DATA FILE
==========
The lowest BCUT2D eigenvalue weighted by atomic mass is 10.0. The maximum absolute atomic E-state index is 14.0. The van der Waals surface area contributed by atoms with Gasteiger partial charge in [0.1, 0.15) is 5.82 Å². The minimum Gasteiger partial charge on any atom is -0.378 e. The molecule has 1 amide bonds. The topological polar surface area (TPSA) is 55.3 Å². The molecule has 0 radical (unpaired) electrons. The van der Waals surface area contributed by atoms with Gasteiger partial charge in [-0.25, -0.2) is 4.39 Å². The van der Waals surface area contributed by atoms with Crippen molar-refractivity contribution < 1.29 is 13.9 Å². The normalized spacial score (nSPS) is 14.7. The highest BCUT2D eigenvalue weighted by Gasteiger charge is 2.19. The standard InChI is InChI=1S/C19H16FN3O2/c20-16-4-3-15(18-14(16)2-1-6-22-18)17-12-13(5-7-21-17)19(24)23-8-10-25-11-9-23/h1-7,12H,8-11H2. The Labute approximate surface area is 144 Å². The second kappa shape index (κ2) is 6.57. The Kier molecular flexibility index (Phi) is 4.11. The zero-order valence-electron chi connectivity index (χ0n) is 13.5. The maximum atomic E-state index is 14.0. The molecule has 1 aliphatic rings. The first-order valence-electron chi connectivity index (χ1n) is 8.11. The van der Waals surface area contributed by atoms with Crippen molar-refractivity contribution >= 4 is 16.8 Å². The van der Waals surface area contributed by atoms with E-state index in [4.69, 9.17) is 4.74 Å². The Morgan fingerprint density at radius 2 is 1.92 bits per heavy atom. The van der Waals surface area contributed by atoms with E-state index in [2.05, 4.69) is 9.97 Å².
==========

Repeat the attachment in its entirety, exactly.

The lowest BCUT2D eigenvalue weighted by atomic mass is 10.0. The maximum absolute atomic E-state index is 14.0. The van der Waals surface area contributed by atoms with Gasteiger partial charge in [0.1, 0.15) is 5.82 Å². The minimum Gasteiger partial charge on any atom is -0.378 e. The molecule has 1 amide bonds. The topological polar surface area (TPSA) is 55.3 Å². The molecule has 0 radical (unpaired) electrons. The van der Waals surface area contributed by atoms with Gasteiger partial charge in [-0.25, -0.2) is 4.39 Å². The van der Waals surface area contributed by atoms with Crippen molar-refractivity contribution < 1.29 is 13.9 Å². The normalized spacial score (nSPS) is 14.7. The highest BCUT2D eigenvalue weighted by Gasteiger charge is 2.19. The standard InChI is InChI=1S/C19H16FN3O2/c20-16-4-3-15(18-14(16)2-1-6-22-18)17-12-13(5-7-21-17)19(24)23-8-10-25-11-9-23/h1-7,12H,8-11H2. The Labute approximate surface area is 144 Å². The second kappa shape index (κ2) is 6.57. The Kier molecular flexibility index (Phi) is 4.11. The zero-order valence-electron chi connectivity index (χ0n) is 13.5. The maximum atomic E-state index is 14.0. The molecule has 1 aliphatic rings. The first-order valence-electron chi connectivity index (χ1n) is 8.11. The van der Waals surface area contributed by atoms with Crippen molar-refractivity contribution >= 4 is 16.8 Å². The van der Waals surface area contributed by atoms with E-state index in [4.69, 9.17) is 4.74 Å². The Morgan fingerprint density at radius 2 is 1.92 bits per heavy atom. The van der Waals surface area contributed by atoms with E-state index in [2.05, 4.69) is 9.97 Å².